Author(s): Abee T, van Schaik W, Siezen RJ
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Abstract Genome sequences are now available for many of the microbes that cause food-borne diseases. The information contained in pathogen genome sequences, together with the development of themed and whole-genome DNA microarrays and improved proteomics techniques, might provide tools for the rapid detection and identification of such organisms, for assessing their biological diversity and for understanding their ability to respond to stress. The genomic information also provides insight into the metabolic capacity and versatility of microbes; for example, specific metabolic pathways might contribute to the growth and survival of pathogens in a range of niches, such as food-processing environments and the human host. New concepts are emerging about how pathogens function, both within foods and in interactions with the host. The future should bring the first practical benefits of genome sequencing to the field of microbial food safety, including strategies and tools for the identification and control of emerging pathogens.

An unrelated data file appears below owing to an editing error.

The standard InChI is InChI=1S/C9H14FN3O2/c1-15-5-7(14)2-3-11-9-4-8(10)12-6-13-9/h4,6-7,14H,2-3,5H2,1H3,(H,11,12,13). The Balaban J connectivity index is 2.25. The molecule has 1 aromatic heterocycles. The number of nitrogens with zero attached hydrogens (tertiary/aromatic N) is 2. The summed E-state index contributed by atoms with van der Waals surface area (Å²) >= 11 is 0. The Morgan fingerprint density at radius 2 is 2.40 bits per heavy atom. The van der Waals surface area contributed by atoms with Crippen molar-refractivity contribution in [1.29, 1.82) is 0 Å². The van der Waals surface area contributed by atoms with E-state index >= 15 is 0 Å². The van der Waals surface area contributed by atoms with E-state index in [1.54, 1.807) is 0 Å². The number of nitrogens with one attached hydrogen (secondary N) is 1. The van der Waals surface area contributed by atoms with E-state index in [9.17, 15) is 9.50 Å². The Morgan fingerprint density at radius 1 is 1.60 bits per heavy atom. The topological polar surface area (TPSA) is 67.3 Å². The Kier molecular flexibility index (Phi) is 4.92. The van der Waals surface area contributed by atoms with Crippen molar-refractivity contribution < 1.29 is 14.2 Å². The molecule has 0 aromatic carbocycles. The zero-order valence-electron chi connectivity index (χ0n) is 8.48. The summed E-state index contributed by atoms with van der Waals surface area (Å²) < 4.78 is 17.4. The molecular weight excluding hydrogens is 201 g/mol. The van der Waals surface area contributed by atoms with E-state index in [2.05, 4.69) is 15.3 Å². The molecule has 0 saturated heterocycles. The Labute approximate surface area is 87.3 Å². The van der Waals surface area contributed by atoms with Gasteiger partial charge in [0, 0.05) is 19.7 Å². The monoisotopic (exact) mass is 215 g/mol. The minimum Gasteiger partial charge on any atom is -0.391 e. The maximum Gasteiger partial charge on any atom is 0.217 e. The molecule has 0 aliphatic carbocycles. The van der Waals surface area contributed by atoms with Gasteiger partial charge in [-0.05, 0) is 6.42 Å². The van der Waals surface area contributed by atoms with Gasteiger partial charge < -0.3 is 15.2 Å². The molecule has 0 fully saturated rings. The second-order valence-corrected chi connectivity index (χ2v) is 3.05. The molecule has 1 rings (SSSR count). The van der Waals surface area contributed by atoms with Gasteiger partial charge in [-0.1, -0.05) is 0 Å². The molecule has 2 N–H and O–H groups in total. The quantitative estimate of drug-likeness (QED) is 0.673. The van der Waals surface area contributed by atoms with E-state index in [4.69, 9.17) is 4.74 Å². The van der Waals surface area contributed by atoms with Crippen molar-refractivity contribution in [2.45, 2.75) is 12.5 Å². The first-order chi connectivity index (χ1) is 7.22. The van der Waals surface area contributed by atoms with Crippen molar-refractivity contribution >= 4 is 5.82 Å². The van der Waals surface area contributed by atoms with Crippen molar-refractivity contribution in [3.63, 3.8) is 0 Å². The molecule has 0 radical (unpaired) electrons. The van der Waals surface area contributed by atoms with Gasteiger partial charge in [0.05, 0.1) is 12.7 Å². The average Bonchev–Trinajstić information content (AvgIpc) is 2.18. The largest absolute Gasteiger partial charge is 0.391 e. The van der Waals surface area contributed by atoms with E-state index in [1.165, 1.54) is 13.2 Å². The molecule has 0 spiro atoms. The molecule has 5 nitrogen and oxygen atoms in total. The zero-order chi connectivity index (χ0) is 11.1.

This article was published in Trends Biotechnol
and referenced in Journal of Microbial & Biochemical Technology